Construction is a multi-step process that can be complicated, lengthy and risky. You hear that all the time. As a construction professional working on a myriad of projects with forensic construction services, owner’s representation, and construction management, you see it all. Whether you are an owner of a complex development or performing a minor facility renovation, having an understanding of overall construction risk when going into a new deal is essential to receive the anticipated return on investment. Obtaining sound advice at a project’s early stages enables you to proceed with eyes wide open, mitigating potential missteps. So what are some of the biggest construction risks? How do you mitigate construction risk?
The three biggest risks in construction involve money, schedules, and contracts. And like everything, the more you know, the less the risk. So where do you begin?
Proper pre-construction planning and due diligence help to lay the groundwork for a successful construction project.
When it comes to construction projects, problems are bound to occur. However, bringing an experienced third-party consultant on-board early in a project is recommended in order to identify, evaluate, and prioritize all risks involved. One of the significant due diligence tools that third-party consultants can provide is a Construction Risk Assessment (CRA). The overall goal of a CRA is to identify areas of risk with finishing the project on-time and within budget while offering recommendations for managing those risks. Generally, the scope of the CRAs includes a review of the contracts, construction documents, and due diligence documents in an effort to reduce financial, schedule, and contractual risks.
Mitigating Financial Risk
As part of the CRA, a thorough review of the construction documents is performed to assess the general completeness of the drawings, schedules, and reports, as well as provide an opinion on the overall comprehensiveness, completion, and coordination between all trades. In doing this, issues and change order risks are identified early in the project, which reduces change order costs resulting from re-work, as the problems will be identified and resolved before errant work is performed. When problems are discovered during the course of work, time constraints often force you to hastily approve change order requests, even when you feel they might be excessive. When these items are discovered early, time is on your side to properly identify, review and negotiate change order pricing from the general contractor and subcontractors.
To analyze the overall cost and fund allocation, a thorough review of project documentation and contractor’s detailed budget analysis is performed by an experienced professional. Problems are often difficult to find and require an experienced set of eyes to identify potential fund shortages, allowing your team to make necessary adjustments without time and resources. If any alterations need to be made to the budget, the pre-construction phase is the ideal time to go over potential changes and make the right decisions.
Mitigating Schedule Risk
Reviewing the project’s schedule is another important role in mitigating construction schedule risk and is very often part of conducting a CRA. Schedules are essential to the successful completion of any project. The implications of schedule overruns may be severe for both the contractor and the owner. The contractor can be faced with liquidated damages and other penalties for finishing late. The owner experiences delays in putting the facility into service and in turn, loss of expected profits on a daily basis. Estimating and adhering to an accurate schedule provides key information for related public commerce, financial institutions, existing operations, and ultimately the end user. By having an experienced professional third-party opine on the reasonableness of contractor’s proposed schedule at the early stage, an owner will receive outside advice on a schedule that is directly tied to the anticipated return on investment.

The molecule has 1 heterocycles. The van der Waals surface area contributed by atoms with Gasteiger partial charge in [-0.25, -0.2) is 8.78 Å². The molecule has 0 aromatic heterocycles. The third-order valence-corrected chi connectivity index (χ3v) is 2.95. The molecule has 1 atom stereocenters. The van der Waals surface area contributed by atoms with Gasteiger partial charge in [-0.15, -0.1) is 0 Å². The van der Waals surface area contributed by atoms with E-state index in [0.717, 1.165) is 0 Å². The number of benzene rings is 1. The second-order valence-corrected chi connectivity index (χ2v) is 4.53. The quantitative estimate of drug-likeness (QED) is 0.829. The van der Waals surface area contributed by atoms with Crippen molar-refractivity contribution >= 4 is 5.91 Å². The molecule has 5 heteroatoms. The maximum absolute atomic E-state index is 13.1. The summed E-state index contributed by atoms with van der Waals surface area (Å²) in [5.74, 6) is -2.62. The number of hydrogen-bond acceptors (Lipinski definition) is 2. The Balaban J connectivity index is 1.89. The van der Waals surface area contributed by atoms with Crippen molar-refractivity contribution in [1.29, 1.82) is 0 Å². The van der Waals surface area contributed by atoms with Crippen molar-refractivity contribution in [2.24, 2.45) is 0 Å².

Mitigating Contractual Risk
Risk is inherent in construction projects of all types and sizes, and there is no way to eliminate all associated risks involved. All that can be done is to regulate the risk allocated to different parties through the use of contracts, and then to properly manage the risk. A third-party review of the construction contracts is often helpful. Also, careful drafting of the construction contract can benefit both sides by clearly defining expectations, eliminating ambiguity, and reducing the risk of delay of performance or payment. By reviewing the draft contracts or contracts in-place, risks can be identified early in the process, helping to avoid costly mistakes by unknown agreements. Not only is it important to be clear in the contract about the parties’ responsibilities, but the parties need to know what those responsibilities are, as too often, construction agreements are long and unread.
Tips to Mitigate Construction Risk
With proper planning and quality due diligence, an owner or developer will receive informed decisions throughout the pre-construction phase that can significantly impact the return on investment. The cost of avoidance of problems during construction generally pays for itself through the minimal fees expended for working with an experienced third-party consultant. Identifying and solving problems early provides ample opportunity for resolution before delays are incurred and many times before additional costs are incurred. These decisions made in the pre-construction phase directly impact time, cost and quality, which all affect the bottom line. The sooner the problems are identified, the greater success a project will have.